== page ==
By Patrick L. Warren
I recently read two papers about English-only education in the U.S. in the first half of the 20th century that I found extremely interesting and wanted to share. For background, several states instituted English-only education policies in the lead up and aftermath of World War I, in a context where many private and some public schools offered bilingual education in German and English. These bilingual schools had, themselves, arisen as an alternative to exclusively German private schools that were founded with the large influx of German immigrants in the second half of the nineteenth century. The U.S. Supreme Court struck down the laws restricting private schools' language of instruction in 1923, but by then few German-language schools restarted.
The first paper, "Did The Americanization Movement Succeed?" by Adriana Lleras-Muney and Allison Shertzer, was published last year in AEJ:Policy. They are looking at both compulsory schooling and English-only laws. They find that, on average, living in a state with English-only education laws had very little impact on immigrant children who were non-native English speakers- they were not more or less likely to be fluent in English, literate, stay in school, speak English, or serve in the U.S. Army in World War II. For a subset, those in center-cities or with illiterate/non-fluent parents, being in an English-only regime did increase literacy in English. By looking at cohorts, the main takeaway is that these immigrant children seem to be "Americanizing" quite quickly in the absence of the English-only laws, so they really didn't do much.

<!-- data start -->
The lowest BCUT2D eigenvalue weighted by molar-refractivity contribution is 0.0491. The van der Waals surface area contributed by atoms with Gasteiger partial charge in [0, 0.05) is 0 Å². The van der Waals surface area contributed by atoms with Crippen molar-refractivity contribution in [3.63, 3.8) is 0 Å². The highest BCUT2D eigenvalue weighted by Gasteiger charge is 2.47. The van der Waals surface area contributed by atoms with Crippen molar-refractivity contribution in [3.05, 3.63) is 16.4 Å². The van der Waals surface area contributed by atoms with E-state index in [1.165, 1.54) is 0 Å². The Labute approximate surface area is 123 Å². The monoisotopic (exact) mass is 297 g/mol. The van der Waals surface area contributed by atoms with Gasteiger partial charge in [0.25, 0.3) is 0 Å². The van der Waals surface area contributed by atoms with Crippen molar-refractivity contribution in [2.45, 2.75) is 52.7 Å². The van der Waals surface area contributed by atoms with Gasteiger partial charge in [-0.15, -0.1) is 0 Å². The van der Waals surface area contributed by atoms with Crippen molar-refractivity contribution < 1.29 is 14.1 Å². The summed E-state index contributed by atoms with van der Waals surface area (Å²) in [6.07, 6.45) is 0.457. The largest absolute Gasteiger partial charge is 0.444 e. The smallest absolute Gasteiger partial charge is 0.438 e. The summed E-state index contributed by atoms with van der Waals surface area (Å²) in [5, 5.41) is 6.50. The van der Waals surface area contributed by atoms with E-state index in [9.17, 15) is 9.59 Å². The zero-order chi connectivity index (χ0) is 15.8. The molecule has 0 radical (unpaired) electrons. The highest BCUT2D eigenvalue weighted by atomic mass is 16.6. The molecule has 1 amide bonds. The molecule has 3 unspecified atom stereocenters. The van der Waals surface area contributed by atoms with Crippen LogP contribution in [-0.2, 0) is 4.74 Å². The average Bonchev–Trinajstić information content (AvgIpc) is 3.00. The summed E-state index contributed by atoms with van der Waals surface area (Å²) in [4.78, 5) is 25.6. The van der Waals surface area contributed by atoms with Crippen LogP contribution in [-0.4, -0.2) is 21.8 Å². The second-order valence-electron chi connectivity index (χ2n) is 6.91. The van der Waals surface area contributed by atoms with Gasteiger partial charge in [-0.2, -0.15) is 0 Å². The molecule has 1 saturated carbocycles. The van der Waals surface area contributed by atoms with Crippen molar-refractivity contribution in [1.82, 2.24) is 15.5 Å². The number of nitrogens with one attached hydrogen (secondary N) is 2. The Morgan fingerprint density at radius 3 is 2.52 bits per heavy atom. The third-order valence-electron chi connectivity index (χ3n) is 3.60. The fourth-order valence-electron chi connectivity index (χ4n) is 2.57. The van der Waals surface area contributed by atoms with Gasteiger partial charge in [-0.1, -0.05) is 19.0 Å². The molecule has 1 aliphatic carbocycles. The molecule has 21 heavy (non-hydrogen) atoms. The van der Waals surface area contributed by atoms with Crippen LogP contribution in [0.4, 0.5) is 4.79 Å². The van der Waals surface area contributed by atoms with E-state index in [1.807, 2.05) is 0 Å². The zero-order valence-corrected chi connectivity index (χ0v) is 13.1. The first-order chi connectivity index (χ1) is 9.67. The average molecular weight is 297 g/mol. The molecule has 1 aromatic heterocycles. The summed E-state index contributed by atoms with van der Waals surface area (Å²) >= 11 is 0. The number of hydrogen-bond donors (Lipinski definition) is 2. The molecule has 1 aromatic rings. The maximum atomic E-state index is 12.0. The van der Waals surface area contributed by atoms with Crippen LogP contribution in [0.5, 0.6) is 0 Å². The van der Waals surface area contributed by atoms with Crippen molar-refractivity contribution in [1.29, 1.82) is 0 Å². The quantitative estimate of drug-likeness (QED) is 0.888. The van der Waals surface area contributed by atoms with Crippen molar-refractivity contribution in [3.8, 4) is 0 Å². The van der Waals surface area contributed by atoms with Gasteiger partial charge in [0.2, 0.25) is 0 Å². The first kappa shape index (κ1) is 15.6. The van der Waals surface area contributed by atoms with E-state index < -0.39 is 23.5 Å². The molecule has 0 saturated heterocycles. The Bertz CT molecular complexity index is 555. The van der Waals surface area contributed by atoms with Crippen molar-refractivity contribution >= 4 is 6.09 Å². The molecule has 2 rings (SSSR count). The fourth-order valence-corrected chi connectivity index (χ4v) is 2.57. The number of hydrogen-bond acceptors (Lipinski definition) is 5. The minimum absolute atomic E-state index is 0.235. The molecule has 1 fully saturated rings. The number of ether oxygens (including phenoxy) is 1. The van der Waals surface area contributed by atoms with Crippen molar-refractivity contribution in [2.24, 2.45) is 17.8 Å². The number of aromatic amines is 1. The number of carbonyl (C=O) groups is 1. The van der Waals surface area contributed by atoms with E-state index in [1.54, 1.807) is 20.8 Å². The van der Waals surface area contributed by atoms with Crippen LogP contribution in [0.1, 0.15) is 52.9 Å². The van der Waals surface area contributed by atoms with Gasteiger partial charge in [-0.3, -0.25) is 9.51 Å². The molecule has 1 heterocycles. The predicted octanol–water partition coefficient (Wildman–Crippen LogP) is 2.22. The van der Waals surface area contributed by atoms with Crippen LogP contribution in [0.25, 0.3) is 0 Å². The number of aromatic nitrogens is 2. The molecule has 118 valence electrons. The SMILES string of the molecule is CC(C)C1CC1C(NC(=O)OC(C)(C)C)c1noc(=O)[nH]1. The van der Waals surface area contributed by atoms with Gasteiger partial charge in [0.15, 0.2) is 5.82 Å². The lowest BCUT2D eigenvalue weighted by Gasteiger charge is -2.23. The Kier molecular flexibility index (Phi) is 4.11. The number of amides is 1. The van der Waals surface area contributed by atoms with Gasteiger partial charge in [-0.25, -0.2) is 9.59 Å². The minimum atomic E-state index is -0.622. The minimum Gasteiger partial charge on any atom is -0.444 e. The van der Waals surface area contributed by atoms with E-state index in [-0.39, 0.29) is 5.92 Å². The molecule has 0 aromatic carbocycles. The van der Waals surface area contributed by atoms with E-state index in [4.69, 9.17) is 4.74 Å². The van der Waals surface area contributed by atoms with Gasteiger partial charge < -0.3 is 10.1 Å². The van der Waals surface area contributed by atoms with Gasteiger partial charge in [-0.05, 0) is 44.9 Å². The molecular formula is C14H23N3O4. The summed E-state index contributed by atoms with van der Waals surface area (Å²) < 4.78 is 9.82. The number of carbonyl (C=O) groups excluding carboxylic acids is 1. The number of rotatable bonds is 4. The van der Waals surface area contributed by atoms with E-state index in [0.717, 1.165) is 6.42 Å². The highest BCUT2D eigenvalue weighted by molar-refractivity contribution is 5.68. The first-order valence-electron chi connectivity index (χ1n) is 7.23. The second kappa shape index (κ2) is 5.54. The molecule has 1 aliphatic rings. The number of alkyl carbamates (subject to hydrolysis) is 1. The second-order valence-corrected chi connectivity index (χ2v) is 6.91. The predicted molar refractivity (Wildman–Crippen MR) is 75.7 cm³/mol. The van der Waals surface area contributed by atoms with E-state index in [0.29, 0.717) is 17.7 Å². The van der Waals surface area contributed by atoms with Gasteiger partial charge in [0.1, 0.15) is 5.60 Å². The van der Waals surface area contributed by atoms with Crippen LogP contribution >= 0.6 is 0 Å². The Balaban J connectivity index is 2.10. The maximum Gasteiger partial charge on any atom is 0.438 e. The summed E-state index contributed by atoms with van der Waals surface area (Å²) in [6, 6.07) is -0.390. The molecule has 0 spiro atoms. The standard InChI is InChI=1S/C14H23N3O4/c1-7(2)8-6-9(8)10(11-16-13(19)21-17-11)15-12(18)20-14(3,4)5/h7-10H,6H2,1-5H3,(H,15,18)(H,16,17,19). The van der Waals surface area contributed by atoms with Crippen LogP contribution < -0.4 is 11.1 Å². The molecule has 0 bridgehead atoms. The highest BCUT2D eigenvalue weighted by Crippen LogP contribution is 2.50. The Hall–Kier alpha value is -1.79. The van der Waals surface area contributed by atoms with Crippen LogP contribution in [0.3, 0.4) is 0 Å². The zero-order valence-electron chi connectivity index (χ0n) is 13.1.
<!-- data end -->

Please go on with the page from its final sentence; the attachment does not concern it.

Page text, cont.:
But it turns out that that is not the whole story. A second paper, "Backlash: The Unintended Effects of Language Prohibition in US Schools after World War I" by Vasiliki Fouka, looks at a whole different set of outcomes for these children to attempt to measure integration: volunteering for World War II, marrying within their language group, and choosing traditionally Germanic names for their children. The identification is through diff-in-diff in border counties, where one state institutes an English-only law. Here, she finds intriguing effects of being forced into English-only education. Men with German immigrant parents that were school aged in a English-only regime were about 1 percentage point (on a base of 40%) more likely to marry a spouse of German descent, chose significantly more "Germanic" names for their children, and were about 10 percentage points less likely to volunteer for World War II. The paper digs into these headline results in tons of detail. Do check it out.